PLA is a common type of biodegradable filament often derived from renewable resources, such as corn starch, tapioca roots, chips or starch, or sugarcane. PLA is available in hard or soft grade and can be extruded at a low nozzle temperature. PLA allows higher print speed, more accurate placement of material with proper cooling (it does not shrink as much) and also thinner build heights because of less resistance from the plastic coming out the nozzle, where abs even at high temps (252C) is still sticky and has high viscosity. PLA has a obvious feature that it’s translucent.

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Influence of 3D printed Lily light remains undimmed after 14 years

Oct 20, 2016 | By Benedict

In an interview with Dezeen, designer Janne Kyttanen looks back on the 3D printed Lily light, a flower-shaped lamp designed at Amsterdam’s Freedom of Creation studio back in 2002. The laser-sintered lamp was an early example of 3D printing being used to create desirable, functional objects.

In the early days of the 21st century, 3D printing was far from the public eye. Although some manufacturers had been using additive technology for decades, mainly as a prototyping tool, “3D printing” would not become part of the cultural zeitgeist until years later. With that in mind, it is easy to see why Janne Kytannen’s innovative Lily light shone brightly when it was unveiled just after the turn of the millennium.

The 3D printed Lily light, designed by Kyttanen in 2002, might not cause much of a stir if seen in a collection today, but rewind to Milan Design Week 2003, and the Finnish designer’s modest creation was sending ripples through the design world. Here was an example of 3D printing being used to create something permanent, both a stylish item for the home and a shining example for a million future 3D printing projects. 14 years after its creation, the influence of the 3D printed lamp remains undimmed. Why? The designer himself has a few ideas.

Made from Nylon 12, a very fine powder used for laser sintering, the Lily light represented a big challenge for Kytannen. Not only was it unusual to create luxury household objects using 3D printing, it was also incredibly expensive to do so. As such, the Finnish designer had to create an object that was small and used minimal materials, but that was still visually captivating. “My whole inspiration was to create something very small, but something that would give a big impact into a space,” Kytannen explained.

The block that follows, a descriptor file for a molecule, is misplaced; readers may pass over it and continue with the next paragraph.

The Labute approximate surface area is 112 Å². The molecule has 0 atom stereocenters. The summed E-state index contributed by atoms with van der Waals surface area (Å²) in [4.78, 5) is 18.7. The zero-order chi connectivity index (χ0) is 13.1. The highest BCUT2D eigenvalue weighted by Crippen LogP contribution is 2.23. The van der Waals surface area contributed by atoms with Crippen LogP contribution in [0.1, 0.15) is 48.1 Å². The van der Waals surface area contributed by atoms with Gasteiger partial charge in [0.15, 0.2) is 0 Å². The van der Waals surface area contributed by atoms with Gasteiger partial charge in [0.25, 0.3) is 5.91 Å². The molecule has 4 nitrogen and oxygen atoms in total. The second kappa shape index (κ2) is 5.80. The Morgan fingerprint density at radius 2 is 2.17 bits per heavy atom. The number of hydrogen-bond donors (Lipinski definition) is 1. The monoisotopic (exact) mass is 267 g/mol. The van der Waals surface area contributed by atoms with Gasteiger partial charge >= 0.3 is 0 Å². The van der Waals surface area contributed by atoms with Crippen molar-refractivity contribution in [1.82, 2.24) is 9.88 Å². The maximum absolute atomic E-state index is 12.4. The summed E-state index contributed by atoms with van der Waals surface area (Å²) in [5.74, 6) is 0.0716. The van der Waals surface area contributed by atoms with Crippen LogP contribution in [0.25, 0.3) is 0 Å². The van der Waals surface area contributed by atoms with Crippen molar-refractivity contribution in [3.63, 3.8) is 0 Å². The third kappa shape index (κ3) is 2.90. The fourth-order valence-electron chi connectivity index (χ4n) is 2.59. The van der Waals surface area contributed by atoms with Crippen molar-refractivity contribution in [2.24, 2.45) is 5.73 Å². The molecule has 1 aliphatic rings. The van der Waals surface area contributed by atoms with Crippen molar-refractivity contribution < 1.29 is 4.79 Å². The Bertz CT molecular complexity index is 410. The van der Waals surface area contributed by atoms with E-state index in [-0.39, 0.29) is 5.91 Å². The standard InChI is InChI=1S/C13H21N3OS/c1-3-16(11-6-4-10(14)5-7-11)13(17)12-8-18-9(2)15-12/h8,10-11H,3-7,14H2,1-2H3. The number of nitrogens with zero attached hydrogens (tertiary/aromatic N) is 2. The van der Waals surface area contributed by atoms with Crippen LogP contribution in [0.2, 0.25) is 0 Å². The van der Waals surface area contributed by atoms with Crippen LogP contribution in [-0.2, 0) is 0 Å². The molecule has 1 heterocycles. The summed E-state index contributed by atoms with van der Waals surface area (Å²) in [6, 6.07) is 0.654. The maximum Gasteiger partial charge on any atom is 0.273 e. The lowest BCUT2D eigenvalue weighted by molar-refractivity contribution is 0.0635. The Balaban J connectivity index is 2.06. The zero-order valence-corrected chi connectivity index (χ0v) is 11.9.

In order to reduce material usage and costs, Kytannen designed the 3D printed lamp with extremely fine “petals” which glow when the light is turned on. According to the designer, this internal illumination of the lamp’s 3D printed components fascinated attendees of Milan Design Week, propelling his laser-sintered creation into the spotlight. “When people saw the Lily for the first time, I felt that they were mesmerised by the 3D technology,” Kyttanen said. “But the public could also afford it.”

This combination of beauty and affordability made the Lily light, and many 3D printed household items designed in later years, particularly appealing. While the 3D printed Lily light is currently available in various versions (floor or table, various sizes, €391+) through Materialise, Kytannen initially envisaged makers downloading the digital files and printing the item at home. “My point was to create a commercially successful product and pave the way for things to come in 3D printing,” the designer said. “I wanted to create a future concept for when people could, one day, download 3D data in their living rooms and 3D print them.”

14 years after the creation of the Lily light, and Kytannen’s vision has more-or-less come true: there are several online platforms where people can download 3D printable furniture and other items, often for free. Looking back, Kytannen can be proud that his Lily light, a simple flower-shaped 3D printed lamp, helped to bring that vision to reality.

Posted in 3D Printing Application

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The 3D printing pen is suitable for children over 6 years old and adult. Use by children must be under tutelage of adult.
To avoid clogging the filament feeder inside, please cut the ending tip portion of the filament where you stop, because the melted part need to be cut off so that you can smoothly insert it easily without any problem when you use it again.

Using Your 3D Pen:
Step 1:Connect the power adaptor to the back of the 3D pen and plug it into a power source. When the yellow LED turns on, the pen is in the preheat status.
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Discharging mode: hot melt extrusion molding accumulation
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Nozzle Diameter: 0.7mm
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1 x 3rd Generation 3D Printer Pen
1 x Power Adapter